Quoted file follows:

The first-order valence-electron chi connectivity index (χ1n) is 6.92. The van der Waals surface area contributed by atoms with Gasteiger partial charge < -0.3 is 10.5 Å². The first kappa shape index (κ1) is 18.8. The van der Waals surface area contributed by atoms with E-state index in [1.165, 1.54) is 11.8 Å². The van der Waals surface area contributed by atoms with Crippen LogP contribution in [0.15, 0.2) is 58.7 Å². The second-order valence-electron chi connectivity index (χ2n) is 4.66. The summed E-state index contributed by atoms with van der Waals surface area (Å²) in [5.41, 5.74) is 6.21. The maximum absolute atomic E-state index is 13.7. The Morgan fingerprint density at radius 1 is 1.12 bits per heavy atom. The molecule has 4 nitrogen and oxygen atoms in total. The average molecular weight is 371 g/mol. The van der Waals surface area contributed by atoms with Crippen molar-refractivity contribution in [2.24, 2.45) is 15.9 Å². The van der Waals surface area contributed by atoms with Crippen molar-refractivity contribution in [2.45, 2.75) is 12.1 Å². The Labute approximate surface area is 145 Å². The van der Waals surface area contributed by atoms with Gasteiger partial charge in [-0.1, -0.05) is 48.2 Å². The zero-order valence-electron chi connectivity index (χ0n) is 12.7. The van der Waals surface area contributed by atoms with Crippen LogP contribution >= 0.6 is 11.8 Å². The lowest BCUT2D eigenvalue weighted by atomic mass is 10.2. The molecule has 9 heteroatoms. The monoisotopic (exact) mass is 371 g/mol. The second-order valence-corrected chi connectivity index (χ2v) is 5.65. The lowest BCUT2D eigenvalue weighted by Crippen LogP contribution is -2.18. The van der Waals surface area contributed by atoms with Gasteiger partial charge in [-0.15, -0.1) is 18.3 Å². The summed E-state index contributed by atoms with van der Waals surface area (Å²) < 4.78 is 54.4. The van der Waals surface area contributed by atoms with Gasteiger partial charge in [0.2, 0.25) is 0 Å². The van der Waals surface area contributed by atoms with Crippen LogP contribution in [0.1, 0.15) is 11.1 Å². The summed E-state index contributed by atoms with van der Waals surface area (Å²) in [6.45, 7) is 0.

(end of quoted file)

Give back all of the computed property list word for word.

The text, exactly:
The first-order valence-electron chi connectivity index (χ1n) is 6.92. The van der Waals surface area contributed by atoms with Gasteiger partial charge < -0.3 is 10.5 Å². The first kappa shape index (κ1) is 18.8. The van der Waals surface area contributed by atoms with E-state index in [1.165, 1.54) is 11.8 Å². The van der Waals surface area contributed by atoms with Crippen LogP contribution in [0.15, 0.2) is 58.7 Å². The second-order valence-electron chi connectivity index (χ2n) is 4.66. The summed E-state index contributed by atoms with van der Waals surface area (Å²) in [5.41, 5.74) is 6.21. The maximum absolute atomic E-state index is 13.7. The Morgan fingerprint density at radius 1 is 1.12 bits per heavy atom. The molecule has 4 nitrogen and oxygen atoms in total. The average molecular weight is 371 g/mol. The van der Waals surface area contributed by atoms with Crippen molar-refractivity contribution in [2.24, 2.45) is 15.9 Å². The van der Waals surface area contributed by atoms with Crippen molar-refractivity contribution in [2.45, 2.75) is 12.1 Å². The Labute approximate surface area is 145 Å². The van der Waals surface area contributed by atoms with Gasteiger partial charge in [-0.1, -0.05) is 48.2 Å². The zero-order valence-electron chi connectivity index (χ0n) is 12.7. The van der Waals surface area contributed by atoms with Crippen LogP contribution >= 0.6 is 11.8 Å². The lowest BCUT2D eigenvalue weighted by atomic mass is 10.2. The molecule has 9 heteroatoms. The monoisotopic (exact) mass is 371 g/mol. The second-order valence-corrected chi connectivity index (χ2v) is 5.65. The lowest BCUT2D eigenvalue weighted by Crippen LogP contribution is -2.18. The van der Waals surface area contributed by atoms with Gasteiger partial charge in [-0.15, -0.1) is 18.3 Å². The summed E-state index contributed by atoms with van der Waals surface area (Å²) < 4.78 is 54.4. The van der Waals surface area contributed by atoms with Gasteiger partial charge in [0.2, 0.25) is 0 Å². The van der Waals surface area contributed by atoms with Crippen LogP contribution in [0.1, 0.15) is 11.1 Å². The summed E-state index contributed by atoms with van der Waals surface area (Å²) in [6.45, 7) is 0.